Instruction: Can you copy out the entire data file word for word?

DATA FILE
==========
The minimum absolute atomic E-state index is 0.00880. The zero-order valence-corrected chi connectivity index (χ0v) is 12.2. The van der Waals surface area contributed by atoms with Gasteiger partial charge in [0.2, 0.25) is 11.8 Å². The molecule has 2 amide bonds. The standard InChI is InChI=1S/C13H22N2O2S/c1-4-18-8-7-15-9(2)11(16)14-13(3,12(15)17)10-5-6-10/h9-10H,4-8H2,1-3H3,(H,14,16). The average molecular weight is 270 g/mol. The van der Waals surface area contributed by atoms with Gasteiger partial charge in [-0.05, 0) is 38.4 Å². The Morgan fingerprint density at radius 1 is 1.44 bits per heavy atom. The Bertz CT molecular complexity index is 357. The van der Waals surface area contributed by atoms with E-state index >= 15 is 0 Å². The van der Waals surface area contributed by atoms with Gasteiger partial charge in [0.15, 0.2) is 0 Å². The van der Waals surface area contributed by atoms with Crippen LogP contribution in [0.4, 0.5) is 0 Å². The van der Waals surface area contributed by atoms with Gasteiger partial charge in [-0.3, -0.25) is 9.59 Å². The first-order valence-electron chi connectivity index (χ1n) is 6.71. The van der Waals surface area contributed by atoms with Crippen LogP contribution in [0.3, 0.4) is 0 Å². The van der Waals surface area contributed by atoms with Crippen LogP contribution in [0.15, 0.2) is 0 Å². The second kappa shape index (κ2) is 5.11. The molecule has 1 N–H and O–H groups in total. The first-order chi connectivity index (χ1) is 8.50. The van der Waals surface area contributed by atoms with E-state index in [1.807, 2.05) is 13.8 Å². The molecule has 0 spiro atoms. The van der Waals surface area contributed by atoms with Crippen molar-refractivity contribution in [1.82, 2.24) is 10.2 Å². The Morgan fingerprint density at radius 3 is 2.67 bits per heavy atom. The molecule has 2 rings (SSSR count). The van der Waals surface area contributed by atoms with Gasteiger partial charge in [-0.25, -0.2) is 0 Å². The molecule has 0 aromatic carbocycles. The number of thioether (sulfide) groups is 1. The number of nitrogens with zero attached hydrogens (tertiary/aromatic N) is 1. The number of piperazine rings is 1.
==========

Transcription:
The minimum absolute atomic E-state index is 0.00880. The zero-order valence-corrected chi connectivity index (χ0v) is 12.2. The van der Waals surface area contributed by atoms with Gasteiger partial charge in [0.2, 0.25) is 11.8 Å². The molecule has 2 amide bonds. The standard InChI is InChI=1S/C13H22N2O2S/c1-4-18-8-7-15-9(2)11(16)14-13(3,12(15)17)10-5-6-10/h9-10H,4-8H2,1-3H3,(H,14,16). The average molecular weight is 270 g/mol. The van der Waals surface area contributed by atoms with Gasteiger partial charge in [-0.05, 0) is 38.4 Å². The Morgan fingerprint density at radius 1 is 1.44 bits per heavy atom. The Bertz CT molecular complexity index is 357. The van der Waals surface area contributed by atoms with E-state index >= 15 is 0 Å². The van der Waals surface area contributed by atoms with Gasteiger partial charge in [0.15, 0.2) is 0 Å². The van der Waals surface area contributed by atoms with Crippen LogP contribution in [0.4, 0.5) is 0 Å². The van der Waals surface area contributed by atoms with Gasteiger partial charge in [-0.3, -0.25) is 9.59 Å². The first-order valence-electron chi connectivity index (χ1n) is 6.71. The van der Waals surface area contributed by atoms with Crippen LogP contribution in [0.3, 0.4) is 0 Å². The van der Waals surface area contributed by atoms with Crippen LogP contribution in [0.15, 0.2) is 0 Å². The second kappa shape index (κ2) is 5.11. The molecule has 1 N–H and O–H groups in total. The first-order chi connectivity index (χ1) is 8.50. The van der Waals surface area contributed by atoms with E-state index in [1.807, 2.05) is 13.8 Å². The molecule has 0 spiro atoms. The van der Waals surface area contributed by atoms with Crippen molar-refractivity contribution in [1.82, 2.24) is 10.2 Å². The Morgan fingerprint density at radius 3 is 2.67 bits per heavy atom. The molecule has 2 rings (SSSR count). The van der Waals surface area contributed by atoms with Gasteiger partial charge in [-0.25, -0.2) is 0 Å². The molecule has 0 aromatic carbocycles. The number of thioether (sulfide) groups is 1. The number of nitrogens with zero attached hydrogens (tertiary/aromatic N) is 1. The number of piperazine rings is 1.